The jurisdiction of the federal courts to consider habeas petitions brought by detainees held as part of the “war on terrorism” has been a popular topic for courts and commentators alike. Little attention has been paid, however, to whether the Constitution itself interposes any jurisdictional limits over such petitions. In a series of recent cases, the US government has invoked the Supreme Court’s obscure (and obtuse) 1948 decision in Hirota v. MacArthur (338 US 197) for the proposition that Article III forecloses jurisdiction over any petition brought by a detainee in foreign or international custody, including that of the “Multinational Force—Iraq.” This article disputes that argument, along with the citizenship-based distinction that the courts in the current cases have thus far drawn to distinguish Hirota, and explains why Article III imposes no such bar, even where the detainee is not a U.S. citizen. Instead, Article III only bars such a petition if the detainee is not in the actual or constructive custody of the United States. The author concludes that the distinction that courts have drawn in the current cases is not only untenable, but is indicative of Hirota’s deeper flaw—namely, that it misconceived the relationship between Article III, citizenship, and habeas corpus, and obfuscated the more important debate over the scope of the substantive rights enforceable through the “Great Writ.”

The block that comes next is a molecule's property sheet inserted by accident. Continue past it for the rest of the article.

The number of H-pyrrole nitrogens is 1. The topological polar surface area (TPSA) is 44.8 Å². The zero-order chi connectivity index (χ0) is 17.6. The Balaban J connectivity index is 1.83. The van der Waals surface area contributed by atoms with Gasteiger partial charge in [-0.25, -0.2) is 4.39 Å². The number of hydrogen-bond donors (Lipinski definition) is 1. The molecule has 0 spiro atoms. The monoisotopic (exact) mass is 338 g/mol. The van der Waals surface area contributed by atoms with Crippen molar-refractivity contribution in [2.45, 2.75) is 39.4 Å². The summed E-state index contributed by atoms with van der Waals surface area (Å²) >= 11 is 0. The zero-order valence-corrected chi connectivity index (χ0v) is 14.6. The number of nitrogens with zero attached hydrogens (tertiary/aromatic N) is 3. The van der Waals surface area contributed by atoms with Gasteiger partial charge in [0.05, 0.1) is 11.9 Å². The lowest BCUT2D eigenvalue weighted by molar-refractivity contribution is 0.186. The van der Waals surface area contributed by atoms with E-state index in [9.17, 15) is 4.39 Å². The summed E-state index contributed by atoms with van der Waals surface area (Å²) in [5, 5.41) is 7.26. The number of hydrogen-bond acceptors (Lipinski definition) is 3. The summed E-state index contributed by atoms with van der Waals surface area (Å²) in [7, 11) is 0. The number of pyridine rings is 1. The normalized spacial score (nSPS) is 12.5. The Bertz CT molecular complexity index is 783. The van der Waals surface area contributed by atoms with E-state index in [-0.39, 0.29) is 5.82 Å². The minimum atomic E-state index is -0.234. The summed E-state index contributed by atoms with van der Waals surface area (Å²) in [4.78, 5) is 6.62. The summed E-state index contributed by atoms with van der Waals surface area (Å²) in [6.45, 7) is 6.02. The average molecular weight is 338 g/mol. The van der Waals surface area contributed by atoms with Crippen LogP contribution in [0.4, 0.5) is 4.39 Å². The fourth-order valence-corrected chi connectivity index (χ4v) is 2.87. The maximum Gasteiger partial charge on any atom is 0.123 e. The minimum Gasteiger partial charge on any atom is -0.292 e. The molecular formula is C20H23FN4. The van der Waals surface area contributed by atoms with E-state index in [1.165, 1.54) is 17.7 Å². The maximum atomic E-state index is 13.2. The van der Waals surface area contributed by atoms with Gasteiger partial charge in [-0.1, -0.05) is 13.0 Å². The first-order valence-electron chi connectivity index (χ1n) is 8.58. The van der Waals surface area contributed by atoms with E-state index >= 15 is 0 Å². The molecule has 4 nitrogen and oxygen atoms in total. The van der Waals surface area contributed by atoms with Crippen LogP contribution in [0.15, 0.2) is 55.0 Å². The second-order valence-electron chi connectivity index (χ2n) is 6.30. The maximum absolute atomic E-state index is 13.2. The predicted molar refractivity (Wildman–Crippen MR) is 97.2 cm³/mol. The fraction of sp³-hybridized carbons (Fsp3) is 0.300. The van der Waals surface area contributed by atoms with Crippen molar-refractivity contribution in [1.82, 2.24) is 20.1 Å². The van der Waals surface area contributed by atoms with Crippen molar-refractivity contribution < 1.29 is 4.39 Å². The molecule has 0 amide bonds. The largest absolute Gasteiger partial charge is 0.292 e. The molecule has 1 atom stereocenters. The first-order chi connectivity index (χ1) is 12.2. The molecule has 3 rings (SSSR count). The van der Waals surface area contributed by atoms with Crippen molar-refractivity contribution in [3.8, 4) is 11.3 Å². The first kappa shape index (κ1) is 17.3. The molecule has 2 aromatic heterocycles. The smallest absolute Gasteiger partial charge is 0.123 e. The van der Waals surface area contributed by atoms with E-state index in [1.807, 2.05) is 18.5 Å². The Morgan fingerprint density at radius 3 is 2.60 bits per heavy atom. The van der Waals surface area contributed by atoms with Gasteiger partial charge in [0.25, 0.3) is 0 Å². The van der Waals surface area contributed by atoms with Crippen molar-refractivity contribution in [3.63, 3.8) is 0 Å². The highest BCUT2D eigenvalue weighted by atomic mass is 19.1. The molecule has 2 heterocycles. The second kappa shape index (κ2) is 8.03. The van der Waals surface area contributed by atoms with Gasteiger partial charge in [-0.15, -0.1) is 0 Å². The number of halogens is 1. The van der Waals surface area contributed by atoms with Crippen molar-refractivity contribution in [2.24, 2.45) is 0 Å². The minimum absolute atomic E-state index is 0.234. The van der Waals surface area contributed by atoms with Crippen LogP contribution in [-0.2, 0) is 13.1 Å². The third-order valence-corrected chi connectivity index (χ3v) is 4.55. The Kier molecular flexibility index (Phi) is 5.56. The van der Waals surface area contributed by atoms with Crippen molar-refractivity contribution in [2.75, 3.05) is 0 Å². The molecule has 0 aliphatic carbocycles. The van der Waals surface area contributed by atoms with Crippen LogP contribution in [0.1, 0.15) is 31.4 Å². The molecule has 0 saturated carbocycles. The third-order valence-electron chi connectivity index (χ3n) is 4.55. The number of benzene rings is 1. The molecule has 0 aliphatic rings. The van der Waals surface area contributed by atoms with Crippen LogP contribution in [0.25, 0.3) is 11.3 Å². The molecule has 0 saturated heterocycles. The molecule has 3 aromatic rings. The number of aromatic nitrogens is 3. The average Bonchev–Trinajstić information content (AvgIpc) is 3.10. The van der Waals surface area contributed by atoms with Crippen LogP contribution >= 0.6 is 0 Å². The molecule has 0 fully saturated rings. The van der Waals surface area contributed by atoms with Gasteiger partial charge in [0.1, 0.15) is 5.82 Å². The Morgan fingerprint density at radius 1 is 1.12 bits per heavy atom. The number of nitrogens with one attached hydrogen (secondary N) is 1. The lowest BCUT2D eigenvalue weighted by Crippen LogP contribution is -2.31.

Vladeck, Stephen I. “Deconstructing Hirota: Habeas Corpus, Citizenship, and Article III.” Georgetown Law Journal 95, no. 5 (May 2007): 1497-1554.